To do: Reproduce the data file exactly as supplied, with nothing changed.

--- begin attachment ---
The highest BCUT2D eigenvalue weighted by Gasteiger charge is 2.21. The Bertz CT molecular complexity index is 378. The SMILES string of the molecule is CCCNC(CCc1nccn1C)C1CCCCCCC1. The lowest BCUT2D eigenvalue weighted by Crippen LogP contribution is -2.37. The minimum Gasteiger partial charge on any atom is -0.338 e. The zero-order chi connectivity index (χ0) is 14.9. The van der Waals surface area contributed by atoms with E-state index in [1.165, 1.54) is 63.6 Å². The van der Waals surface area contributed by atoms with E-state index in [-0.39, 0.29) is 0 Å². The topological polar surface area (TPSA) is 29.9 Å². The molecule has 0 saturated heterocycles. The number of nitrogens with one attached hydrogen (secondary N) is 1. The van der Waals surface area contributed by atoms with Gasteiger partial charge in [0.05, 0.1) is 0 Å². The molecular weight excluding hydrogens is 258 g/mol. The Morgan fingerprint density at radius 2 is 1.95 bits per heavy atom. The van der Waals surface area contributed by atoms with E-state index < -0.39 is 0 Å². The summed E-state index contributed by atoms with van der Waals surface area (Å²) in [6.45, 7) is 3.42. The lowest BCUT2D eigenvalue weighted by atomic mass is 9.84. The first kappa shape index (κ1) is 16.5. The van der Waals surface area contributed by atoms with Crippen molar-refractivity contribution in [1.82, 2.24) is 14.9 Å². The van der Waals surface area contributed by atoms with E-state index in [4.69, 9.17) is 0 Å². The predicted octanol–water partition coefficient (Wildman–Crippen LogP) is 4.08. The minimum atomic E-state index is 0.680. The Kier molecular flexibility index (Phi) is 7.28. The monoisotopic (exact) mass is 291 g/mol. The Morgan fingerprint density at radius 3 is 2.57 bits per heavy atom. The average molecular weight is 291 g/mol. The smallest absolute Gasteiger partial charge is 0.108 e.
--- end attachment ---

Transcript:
The highest BCUT2D eigenvalue weighted by Gasteiger charge is 2.21. The Bertz CT molecular complexity index is 378. The SMILES string of the molecule is CCCNC(CCc1nccn1C)C1CCCCCCC1. The lowest BCUT2D eigenvalue weighted by Crippen LogP contribution is -2.37. The minimum Gasteiger partial charge on any atom is -0.338 e. The zero-order chi connectivity index (χ0) is 14.9. The van der Waals surface area contributed by atoms with E-state index in [1.165, 1.54) is 63.6 Å². The van der Waals surface area contributed by atoms with E-state index in [-0.39, 0.29) is 0 Å². The topological polar surface area (TPSA) is 29.9 Å². The molecule has 0 saturated heterocycles. The number of nitrogens with one attached hydrogen (secondary N) is 1. The van der Waals surface area contributed by atoms with Gasteiger partial charge in [0.05, 0.1) is 0 Å². The molecular weight excluding hydrogens is 258 g/mol. The Morgan fingerprint density at radius 2 is 1.95 bits per heavy atom. The van der Waals surface area contributed by atoms with E-state index < -0.39 is 0 Å². The summed E-state index contributed by atoms with van der Waals surface area (Å²) in [6.45, 7) is 3.42. The lowest BCUT2D eigenvalue weighted by atomic mass is 9.84. The first kappa shape index (κ1) is 16.5. The van der Waals surface area contributed by atoms with Crippen molar-refractivity contribution in [1.82, 2.24) is 14.9 Å². The van der Waals surface area contributed by atoms with E-state index in [4.69, 9.17) is 0 Å². The predicted octanol–water partition coefficient (Wildman–Crippen LogP) is 4.08. The minimum atomic E-state index is 0.680. The Kier molecular flexibility index (Phi) is 7.28. The monoisotopic (exact) mass is 291 g/mol. The Morgan fingerprint density at radius 3 is 2.57 bits per heavy atom. The average molecular weight is 291 g/mol. The smallest absolute Gasteiger partial charge is 0.108 e.